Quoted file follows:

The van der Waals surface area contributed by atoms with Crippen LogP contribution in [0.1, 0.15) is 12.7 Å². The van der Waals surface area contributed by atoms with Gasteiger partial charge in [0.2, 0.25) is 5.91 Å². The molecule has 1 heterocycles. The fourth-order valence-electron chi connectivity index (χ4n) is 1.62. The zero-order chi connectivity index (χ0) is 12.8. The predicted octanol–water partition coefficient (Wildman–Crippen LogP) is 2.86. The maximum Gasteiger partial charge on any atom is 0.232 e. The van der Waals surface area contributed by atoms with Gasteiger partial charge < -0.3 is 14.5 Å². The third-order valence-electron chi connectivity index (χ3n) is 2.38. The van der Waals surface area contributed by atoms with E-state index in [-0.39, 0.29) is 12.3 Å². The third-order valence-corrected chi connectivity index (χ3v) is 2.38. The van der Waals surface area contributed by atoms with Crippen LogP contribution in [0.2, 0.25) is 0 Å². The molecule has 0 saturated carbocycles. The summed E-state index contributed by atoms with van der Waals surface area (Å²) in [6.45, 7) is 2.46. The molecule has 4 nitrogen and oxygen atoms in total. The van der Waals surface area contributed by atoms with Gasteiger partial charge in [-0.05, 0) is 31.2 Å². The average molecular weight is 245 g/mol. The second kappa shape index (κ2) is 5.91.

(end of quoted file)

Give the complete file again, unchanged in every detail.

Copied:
The van der Waals surface area contributed by atoms with Crippen LogP contribution in [0.1, 0.15) is 12.7 Å². The van der Waals surface area contributed by atoms with Gasteiger partial charge in [0.2, 0.25) is 5.91 Å². The molecule has 1 heterocycles. The fourth-order valence-electron chi connectivity index (χ4n) is 1.62. The zero-order chi connectivity index (χ0) is 12.8. The predicted octanol–water partition coefficient (Wildman–Crippen LogP) is 2.86. The maximum Gasteiger partial charge on any atom is 0.232 e. The van der Waals surface area contributed by atoms with Gasteiger partial charge < -0.3 is 14.5 Å². The third-order valence-electron chi connectivity index (χ3n) is 2.38. The van der Waals surface area contributed by atoms with E-state index in [-0.39, 0.29) is 12.3 Å². The third-order valence-corrected chi connectivity index (χ3v) is 2.38. The van der Waals surface area contributed by atoms with Crippen LogP contribution in [0.2, 0.25) is 0 Å². The molecule has 0 saturated carbocycles. The summed E-state index contributed by atoms with van der Waals surface area (Å²) in [6.45, 7) is 2.46. The molecule has 4 nitrogen and oxygen atoms in total. The van der Waals surface area contributed by atoms with Gasteiger partial charge in [-0.05, 0) is 31.2 Å². The average molecular weight is 245 g/mol. The second kappa shape index (κ2) is 5.91.